Gone Home is a game; to say otherwise is to misunderstand what a game is

9 mins read
Opinion by Matt S.

For some reason the debate over whether Gone Home is a game or not is the debate that just won’t die. Every couple of weeks I see the debate flare up on Twitter and the like, and I’m constantly baffled. And now on Steam using the new user tagging ability, a bunch of people have decided to tag Gone Home as a non-game.

It baffles me because I can’t think of a single set of criteria that would disqualify Gone Home from being a game, and I’ve not seen a convincing argument to enlighten me otherwise. Let’s start be defining what makes a game. The best series of criteria on offer are probably those of sociologist and philosopher, Roger Caillois, who defined seven parameters that form the basis of a game, and all of which are criteria that Gone Home meets;

– It must be fun: the activity is chosen for its light-hearted character

Now some would argue that Gone Home is not “fun” – in that they’re not entertained. This is not the objective definition of fun. Caillois was using the term to separate games from education or work resources. i.e. You’re not going to learn maths or end up with the design for a building by loading up Gone Home on your computer. Its purpose, whether it entertains you personally or not, is for recreation.

– Separate: it is circumscribed in time and place uncertain

This simply means it takes place outside of the “real world,” which Gone Home assuredly is.

– The outcome of the activity is unforeseeable 

Yep. You go into Gone Home not sure what’s going to happen as you play it.

– Non-productive: participation does not accomplish anything useful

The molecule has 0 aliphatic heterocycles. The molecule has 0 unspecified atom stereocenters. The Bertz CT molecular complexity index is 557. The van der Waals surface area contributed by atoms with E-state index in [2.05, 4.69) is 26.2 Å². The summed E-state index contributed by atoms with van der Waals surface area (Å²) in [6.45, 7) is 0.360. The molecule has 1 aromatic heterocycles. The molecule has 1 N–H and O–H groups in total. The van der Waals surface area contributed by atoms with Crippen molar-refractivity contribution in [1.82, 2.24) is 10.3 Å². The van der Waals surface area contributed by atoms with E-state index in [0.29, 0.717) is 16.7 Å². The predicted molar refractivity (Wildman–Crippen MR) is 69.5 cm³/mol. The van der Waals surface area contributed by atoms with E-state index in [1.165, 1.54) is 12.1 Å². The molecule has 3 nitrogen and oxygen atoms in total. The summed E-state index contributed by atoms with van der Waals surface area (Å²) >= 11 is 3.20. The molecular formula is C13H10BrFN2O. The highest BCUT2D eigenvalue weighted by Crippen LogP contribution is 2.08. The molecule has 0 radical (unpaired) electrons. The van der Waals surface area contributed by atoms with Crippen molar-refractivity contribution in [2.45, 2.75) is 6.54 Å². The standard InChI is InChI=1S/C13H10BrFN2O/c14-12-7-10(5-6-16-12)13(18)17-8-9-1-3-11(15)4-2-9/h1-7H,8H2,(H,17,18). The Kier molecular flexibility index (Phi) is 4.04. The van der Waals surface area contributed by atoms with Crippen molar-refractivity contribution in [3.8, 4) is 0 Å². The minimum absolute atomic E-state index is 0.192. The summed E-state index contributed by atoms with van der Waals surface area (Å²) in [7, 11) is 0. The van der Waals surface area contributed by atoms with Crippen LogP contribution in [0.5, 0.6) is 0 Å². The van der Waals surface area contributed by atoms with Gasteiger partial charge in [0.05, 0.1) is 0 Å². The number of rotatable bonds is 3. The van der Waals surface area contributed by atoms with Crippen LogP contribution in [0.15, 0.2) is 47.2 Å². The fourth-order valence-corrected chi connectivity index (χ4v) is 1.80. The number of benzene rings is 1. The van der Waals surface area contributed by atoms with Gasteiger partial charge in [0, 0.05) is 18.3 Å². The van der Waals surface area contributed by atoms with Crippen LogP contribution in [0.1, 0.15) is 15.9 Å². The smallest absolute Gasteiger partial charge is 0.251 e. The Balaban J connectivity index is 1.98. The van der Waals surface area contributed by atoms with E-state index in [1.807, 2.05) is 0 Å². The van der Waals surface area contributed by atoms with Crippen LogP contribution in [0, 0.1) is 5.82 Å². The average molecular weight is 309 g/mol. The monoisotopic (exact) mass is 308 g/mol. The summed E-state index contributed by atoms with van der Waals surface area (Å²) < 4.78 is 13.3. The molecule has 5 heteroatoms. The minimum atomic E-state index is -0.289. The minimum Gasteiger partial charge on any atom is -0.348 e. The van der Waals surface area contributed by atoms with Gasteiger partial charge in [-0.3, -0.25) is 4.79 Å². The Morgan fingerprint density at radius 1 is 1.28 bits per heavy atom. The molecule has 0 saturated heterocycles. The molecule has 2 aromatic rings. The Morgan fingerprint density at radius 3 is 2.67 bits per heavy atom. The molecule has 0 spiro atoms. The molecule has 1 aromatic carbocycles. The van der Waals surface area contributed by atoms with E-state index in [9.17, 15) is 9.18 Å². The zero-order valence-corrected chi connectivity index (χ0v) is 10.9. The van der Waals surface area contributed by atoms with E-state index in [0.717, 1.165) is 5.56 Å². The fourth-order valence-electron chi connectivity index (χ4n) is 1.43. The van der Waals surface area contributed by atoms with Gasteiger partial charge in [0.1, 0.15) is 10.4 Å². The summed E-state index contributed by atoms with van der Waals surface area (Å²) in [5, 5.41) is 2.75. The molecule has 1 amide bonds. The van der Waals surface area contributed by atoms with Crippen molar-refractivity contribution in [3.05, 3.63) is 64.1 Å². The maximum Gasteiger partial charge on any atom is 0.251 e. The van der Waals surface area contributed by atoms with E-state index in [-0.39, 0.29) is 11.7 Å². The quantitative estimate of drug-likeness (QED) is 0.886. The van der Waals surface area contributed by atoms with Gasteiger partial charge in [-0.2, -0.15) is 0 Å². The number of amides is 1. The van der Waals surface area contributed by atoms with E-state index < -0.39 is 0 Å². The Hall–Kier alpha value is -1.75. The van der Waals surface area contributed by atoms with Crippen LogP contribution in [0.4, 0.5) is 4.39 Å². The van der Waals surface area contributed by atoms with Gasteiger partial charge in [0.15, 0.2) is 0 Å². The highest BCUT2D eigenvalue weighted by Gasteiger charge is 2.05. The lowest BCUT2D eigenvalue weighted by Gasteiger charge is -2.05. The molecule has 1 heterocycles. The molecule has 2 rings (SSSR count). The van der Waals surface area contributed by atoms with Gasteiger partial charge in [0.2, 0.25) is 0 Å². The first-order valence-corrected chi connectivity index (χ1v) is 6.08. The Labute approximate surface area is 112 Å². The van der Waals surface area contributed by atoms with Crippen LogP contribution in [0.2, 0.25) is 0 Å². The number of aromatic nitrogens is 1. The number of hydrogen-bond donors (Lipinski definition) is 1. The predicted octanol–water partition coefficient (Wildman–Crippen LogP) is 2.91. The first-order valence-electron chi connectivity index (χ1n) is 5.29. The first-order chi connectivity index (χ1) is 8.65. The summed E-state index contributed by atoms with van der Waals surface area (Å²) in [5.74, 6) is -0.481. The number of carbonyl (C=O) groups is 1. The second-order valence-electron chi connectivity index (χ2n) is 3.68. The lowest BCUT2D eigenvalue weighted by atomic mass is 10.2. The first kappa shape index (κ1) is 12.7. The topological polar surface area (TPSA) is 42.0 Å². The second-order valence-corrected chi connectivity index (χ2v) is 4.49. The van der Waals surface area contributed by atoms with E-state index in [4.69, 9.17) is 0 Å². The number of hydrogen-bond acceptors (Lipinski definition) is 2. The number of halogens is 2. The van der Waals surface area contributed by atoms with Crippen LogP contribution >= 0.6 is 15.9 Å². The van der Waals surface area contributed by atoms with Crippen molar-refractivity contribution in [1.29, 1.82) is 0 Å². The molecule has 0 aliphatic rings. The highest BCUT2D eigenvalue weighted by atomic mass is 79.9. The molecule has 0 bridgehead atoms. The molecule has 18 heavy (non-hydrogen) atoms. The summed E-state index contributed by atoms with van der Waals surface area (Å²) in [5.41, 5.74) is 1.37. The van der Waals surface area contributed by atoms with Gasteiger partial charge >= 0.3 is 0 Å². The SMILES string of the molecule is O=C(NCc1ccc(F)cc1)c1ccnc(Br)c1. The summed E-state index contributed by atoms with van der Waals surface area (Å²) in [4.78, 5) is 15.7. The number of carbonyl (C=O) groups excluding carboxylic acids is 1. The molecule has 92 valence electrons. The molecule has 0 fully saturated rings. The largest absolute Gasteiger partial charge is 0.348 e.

This is also true; as I mentioned above you’re not going to learn the philosophies of Karl Marx playing Gone Home. Nor are you going to finally get around to building that dog house while you’re clicking around and exploring the home of Gone Home.

– Governed by rules: the activity has rules that are different from everyday life

Gone Home takes place within a clearly prescribed set of rules. You can’t set fire to the house, for instance, because the game won’t let you – it’s outside of the rules.

– Fictitious: it is accompanied by the awareness of a different reality

This is also true of Gone Home. The game takes place in an environment that is entirely fictional.

So by the most comprehensive philosophical criteria for defining something as a game, Gone Home fits neatly into what should by rights be considered a game.

And yet, that’s not what has happened. A large group of people, including published critics, argue that Gone Home is not a game at all.

The question I’ve been asking myself in this context has been “why?” Why do people insist that Gone Home (and other games like The Stanley Parable) are not games? What arbitrary set of rules have they come up with that could possibly exclude these games, and yet still, one presumes, include all of their favourite titles as games?

Here’s a couple of the common ones, and why I feel such claims are ridiculous:

– “It’s boring”

Well, I’m sorry, but you’re not the supreme arbiter of entertainment in the universe, so you don’t get to determine what is and isn’t a game based on your idea of what is fun. I’m sure some people do dismiss Gone Home as a non-game solely for this reason, but, frankly, it’s an opinion that’s not worth respecting.